The Ph.D. program in Psychology offers an in-depth analysis of the intersection between consciousness and society. This analysis is informed by three foundational theoretical approaches: Humanistic, Transpersonal, and Critical Psychologies. -This foundation provides the reflexive and reflective anchor for our students’ scholarly trajectory in the development of their own research interests. The humanistic existential tradition provides a phenomenological grounding of consciousness while interrogating relevant research in psychology and other disciplines, from philosophy to the neurosciences. The transpersonal approach extends this analysis to include the spiritual dimensions of psychological life informing mind/body studies, integrative health, and the farther reaches of human existence. The critical traditions examine the historical position of the discipline as well as cultural representations and practices, situating the constitution of consciousness and subjectivity within discursive, social, and institutional contexts. In addition, the program emphasizes rigorous training in qualitative research methodologies, creatively addressing the relationship between theory and praxis through ethically informed and engaged modalities of research.
Students will be admitted for the fall semester only. Applicants with a Bachelor’s degree will be considered; however, a graduate degree is strongly preferred. Those with degrees outside of psychology are encouraged to apply. Additional courses in the Department of Psychology at the University of West Georgia may be required due to disciplinary background or level of educational attainment (see below).
For additional information please visit the Program website at: https://www.westga.edu/psydoc/ or visit the Graduate Studies page at https://www.westga.edu/academics/program_page.php?program_id=102.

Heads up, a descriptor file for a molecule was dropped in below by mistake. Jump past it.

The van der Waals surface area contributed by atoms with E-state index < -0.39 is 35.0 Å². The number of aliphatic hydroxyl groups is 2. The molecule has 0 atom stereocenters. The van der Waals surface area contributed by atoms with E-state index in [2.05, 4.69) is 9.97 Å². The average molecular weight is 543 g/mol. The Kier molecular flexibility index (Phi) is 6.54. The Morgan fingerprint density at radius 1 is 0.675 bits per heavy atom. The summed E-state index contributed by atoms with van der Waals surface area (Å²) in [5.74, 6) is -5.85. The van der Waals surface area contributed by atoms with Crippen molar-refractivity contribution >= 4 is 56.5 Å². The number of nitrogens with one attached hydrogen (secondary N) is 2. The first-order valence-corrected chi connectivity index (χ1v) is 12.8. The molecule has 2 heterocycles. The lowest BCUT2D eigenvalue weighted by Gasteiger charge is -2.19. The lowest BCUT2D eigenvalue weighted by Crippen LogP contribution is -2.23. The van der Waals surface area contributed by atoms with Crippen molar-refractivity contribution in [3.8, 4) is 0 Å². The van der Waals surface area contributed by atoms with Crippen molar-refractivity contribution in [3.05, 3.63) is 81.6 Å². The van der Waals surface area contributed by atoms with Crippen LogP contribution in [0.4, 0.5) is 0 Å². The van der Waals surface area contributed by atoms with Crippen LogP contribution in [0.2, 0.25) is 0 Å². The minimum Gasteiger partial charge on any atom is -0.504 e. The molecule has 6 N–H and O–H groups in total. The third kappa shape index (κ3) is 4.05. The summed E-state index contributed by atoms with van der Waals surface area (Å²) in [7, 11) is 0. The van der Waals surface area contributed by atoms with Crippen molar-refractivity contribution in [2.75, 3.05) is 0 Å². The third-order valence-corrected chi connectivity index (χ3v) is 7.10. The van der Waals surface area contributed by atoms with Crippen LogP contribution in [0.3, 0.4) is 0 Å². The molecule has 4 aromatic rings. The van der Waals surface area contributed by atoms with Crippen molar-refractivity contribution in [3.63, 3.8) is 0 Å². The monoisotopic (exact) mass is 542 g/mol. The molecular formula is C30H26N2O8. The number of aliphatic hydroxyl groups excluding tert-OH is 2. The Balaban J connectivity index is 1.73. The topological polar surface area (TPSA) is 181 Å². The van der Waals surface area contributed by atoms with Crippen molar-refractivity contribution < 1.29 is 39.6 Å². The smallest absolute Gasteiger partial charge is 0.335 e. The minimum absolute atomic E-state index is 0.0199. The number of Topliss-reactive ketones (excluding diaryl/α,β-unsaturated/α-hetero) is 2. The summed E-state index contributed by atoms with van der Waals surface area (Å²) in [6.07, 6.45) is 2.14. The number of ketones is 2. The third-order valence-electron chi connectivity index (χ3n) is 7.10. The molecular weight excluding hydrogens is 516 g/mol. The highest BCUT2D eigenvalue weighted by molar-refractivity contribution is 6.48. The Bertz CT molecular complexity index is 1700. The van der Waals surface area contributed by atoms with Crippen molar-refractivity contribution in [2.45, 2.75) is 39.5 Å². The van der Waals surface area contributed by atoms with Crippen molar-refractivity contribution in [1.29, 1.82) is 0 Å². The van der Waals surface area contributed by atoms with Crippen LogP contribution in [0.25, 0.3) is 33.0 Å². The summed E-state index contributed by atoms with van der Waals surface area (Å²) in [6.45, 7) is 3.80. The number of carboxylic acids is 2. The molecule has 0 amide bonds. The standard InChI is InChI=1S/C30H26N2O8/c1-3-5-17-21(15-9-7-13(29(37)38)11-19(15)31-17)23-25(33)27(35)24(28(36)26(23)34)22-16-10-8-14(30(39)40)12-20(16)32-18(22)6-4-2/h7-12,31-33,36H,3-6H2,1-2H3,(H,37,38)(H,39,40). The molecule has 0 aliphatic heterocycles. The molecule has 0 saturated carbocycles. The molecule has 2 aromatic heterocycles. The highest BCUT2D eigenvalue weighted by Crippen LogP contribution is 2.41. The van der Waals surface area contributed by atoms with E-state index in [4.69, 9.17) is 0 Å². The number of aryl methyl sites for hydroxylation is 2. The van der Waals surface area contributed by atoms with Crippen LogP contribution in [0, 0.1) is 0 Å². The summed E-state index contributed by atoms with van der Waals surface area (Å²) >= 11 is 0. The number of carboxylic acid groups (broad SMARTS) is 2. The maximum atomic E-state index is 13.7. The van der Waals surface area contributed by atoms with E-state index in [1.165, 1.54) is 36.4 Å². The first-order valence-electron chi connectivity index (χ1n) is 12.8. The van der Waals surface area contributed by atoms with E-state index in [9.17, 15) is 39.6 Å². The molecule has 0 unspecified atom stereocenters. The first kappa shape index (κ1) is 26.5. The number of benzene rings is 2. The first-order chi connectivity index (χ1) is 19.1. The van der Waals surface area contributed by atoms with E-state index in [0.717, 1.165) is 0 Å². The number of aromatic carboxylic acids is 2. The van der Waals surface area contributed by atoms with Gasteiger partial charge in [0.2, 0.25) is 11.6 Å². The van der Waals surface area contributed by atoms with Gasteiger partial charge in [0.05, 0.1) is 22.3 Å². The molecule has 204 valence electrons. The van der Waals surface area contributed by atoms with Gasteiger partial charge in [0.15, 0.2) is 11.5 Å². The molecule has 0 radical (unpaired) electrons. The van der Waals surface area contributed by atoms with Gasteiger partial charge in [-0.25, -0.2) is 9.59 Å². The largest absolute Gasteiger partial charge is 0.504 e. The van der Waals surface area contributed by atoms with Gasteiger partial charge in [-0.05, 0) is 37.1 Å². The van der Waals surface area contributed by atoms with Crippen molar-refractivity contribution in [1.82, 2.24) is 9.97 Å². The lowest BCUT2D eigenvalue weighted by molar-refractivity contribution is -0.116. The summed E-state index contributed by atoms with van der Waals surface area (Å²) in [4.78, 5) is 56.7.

Students admitted directly to the doctoral program should expect at least one year of full time attendance. After one year, students may be allowed to change to part time status. The program must be finished within eight years.
Financial Aid and Stipends:
The Department can offer a limited number of stipends for graduate research/teaching assistantships. The department also offers some out of state tuition waivers. See application form for requirements for consideration for such waivers and stipends. Further financial aid may be available through the financial aid office.
Preparation for the doctoral program:
Those with degrees in non-related fields or without a Master’s degree may be required to complete twenty hours of coursework, which may include PSYC 6000 - Foundations of Humanistic Psychology and PSYC 6021 - Psychology as Human Science . Other courses can be determined in consultation with faculty. Courses taken at the 7000 level can be taken for Masters level credit or doctoral credit but not both. Those admitted under the condition of having to take additional courses typically finish the preparatory sequence before entering 8000 level courses.